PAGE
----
Use this URL to cite or link to this record in EThOS: https://ethos.bl.uk/OrderDetails.do?uin=uk.bl.ethos.375571
Title: Supplementation of cereal straws with lucerne and sugar beet pulp in diets for ruminants
Author: Gonzalez Vargas, Diego
ISNI:       0000 0001 3504 4343
Awarding Body: University of Edinburgh
Current Institution: University of Edinburgh
Date of Award: 1987
Availability of Full Text:
Access from EThOS:
Full text unavailable from EThOS. Please try the link below.
Access from Institution:
Abstract:
The aim of this work was to study the effects of supplementing untreated (US) and ammonia-treated (TS) barley straw with lucerne (L) and/or unmolassed sugar beet pulp (BP) on the digestibility and intake of the dietary components in ruminants. Coarsely shredded straw was fed ad libitum and pelleted supplements at restricted levels. Rumen-fistulated steers and wethers were offered a diet containing (g/kg diet, DM basis): 760 US and 240 L. The in sacco degradation of US and L, estimated with the dacron bag technique, was similar for both species at most incubation times (5, 8, 11, 14, 24, 48 and 72 h). The differences for pH, ammonia-nitrogen (NH₃-N) and volatile fatty acids (VFA) in the rumen were small and inconsistent among times post-feeding. The daily straw organic matter intake (OMI, per kg LW⁰.⁷⁵ or LW⁰.⁹) was higher in steers than in wethers. In two experiments, mature rumen-fistulated wethers were offered either US or TS supplemented with L at levels of (g/kg diet, DM basis): 0, 160, 320 and 480. These diets were also fed to 35-kg wethers in two digestibility and intake trials. Increasing the level of lucerne had little or no effects on the in sacco degradation of straw and lucerne nor on most parameters of rumen fermentation. The in vivo digestibility and metabolizable energy (ME) of the diets and the N retained by the sheep increased linearly as the level of lucerne increased. The organic matter digestibility (OMD) and ME for US and TS fed alone were 0.40 and 0.60 and 5.1 and 8.5 MJ per kg DM, respectively. There was little or no replacement of the straws by lucerne. Comminution and passage of chromium-mordanted straws were studied with mature rumen-fistulated wethers offered four diets: US and TS alone or supplemented with L at 480 g per kg diet, DM basis. The rates of comminution of large straw particles (retained on sieves with aperture size > 1.18 mm) in the rumen were similar among treatments (0.055 per h). The rate of escape of small straw particles (passing through a 1.18-mm sieve) from the rumen was faster for the supplemented TS (0.033 per h) than for the other diets (0.021 per h). In two experiments, mature rum en-fistulated wethers were offered either US and pellets at 320 g per kg diet, DM basis or TS and pellets at 480 g per kg diet, DM basis. The pellets contained L:BP in the following relative proportions: 3:0 (US-OBP and TS-0BP); 2:1 (US-33BP and TS-33BP); 1:2 (US-67BP and TS-67BP) and 0:3 (US-100BP and TS-100BP). The diets were also fed to 35-kg wethers in two digestibility and intake trials. Although the differences were mostly non-significant, rumen pH and NH₃-N tended to decrease while total rumen VFA tended to increase as the level of BP increased. The in sacco degradation of straw tended to be higher for diet US-100BP than for diet US-OBP. It tended to increase between diets TS-0BP and TS-67BP and then to decrease for diet TS-100BP. There were indications of positive associative effects of L and BP (1:2 ratio) on the intake and/or digestibility of the total diet. The US-OMI increased linearly whereas the TS-OMI remained constant as the level of BP increased. It was concluded that lucerne and sugar beet pulp were effective supplements for barley straws as they generally maintained or increased the digestibility and/or intake of the straws and also increased significantly the intake of digestible nutrients.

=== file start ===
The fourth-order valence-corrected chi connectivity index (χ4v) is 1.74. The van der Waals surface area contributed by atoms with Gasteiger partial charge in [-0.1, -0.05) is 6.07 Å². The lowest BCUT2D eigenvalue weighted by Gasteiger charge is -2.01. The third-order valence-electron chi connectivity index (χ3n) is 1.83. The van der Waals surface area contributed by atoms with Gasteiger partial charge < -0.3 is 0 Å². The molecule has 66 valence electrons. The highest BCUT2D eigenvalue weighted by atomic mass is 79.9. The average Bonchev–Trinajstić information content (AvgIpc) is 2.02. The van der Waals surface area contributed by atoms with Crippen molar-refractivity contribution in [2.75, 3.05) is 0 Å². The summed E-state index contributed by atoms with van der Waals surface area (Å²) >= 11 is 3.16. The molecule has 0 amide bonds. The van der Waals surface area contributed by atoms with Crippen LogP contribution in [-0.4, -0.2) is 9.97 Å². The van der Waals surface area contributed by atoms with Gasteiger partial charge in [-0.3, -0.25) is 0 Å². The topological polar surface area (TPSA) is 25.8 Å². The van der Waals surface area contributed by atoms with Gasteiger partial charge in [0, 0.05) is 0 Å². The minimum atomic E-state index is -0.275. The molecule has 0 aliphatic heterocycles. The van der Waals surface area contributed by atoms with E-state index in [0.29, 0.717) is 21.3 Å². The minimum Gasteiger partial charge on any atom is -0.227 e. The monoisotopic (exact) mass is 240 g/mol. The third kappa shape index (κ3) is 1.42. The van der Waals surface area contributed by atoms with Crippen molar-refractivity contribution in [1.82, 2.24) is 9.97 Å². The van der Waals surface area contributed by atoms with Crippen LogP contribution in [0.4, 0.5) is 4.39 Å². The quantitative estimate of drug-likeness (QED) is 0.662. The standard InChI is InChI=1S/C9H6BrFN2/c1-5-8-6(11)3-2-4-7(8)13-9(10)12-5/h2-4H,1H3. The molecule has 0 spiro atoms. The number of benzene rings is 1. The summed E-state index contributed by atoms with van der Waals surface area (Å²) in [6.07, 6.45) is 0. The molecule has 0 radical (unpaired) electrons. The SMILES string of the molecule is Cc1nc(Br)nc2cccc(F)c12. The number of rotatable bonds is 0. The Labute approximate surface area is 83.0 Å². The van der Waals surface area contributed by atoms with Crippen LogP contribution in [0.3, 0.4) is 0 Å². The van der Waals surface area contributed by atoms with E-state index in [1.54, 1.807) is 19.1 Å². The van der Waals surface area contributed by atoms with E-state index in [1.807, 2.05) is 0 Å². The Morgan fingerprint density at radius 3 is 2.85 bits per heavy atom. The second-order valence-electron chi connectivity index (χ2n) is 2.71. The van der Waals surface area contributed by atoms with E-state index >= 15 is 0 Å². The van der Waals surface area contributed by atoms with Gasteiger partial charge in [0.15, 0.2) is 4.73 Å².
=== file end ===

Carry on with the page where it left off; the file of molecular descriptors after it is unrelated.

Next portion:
Supervisor: Not available Sponsor: Not available
Qualification Name: Thesis (Ph.D.) Qualification Level: Doctoral
EThOS ID: uk.bl.ethos.375571  DOI: Not available
Keywords: Human anatomy & human histology
Share: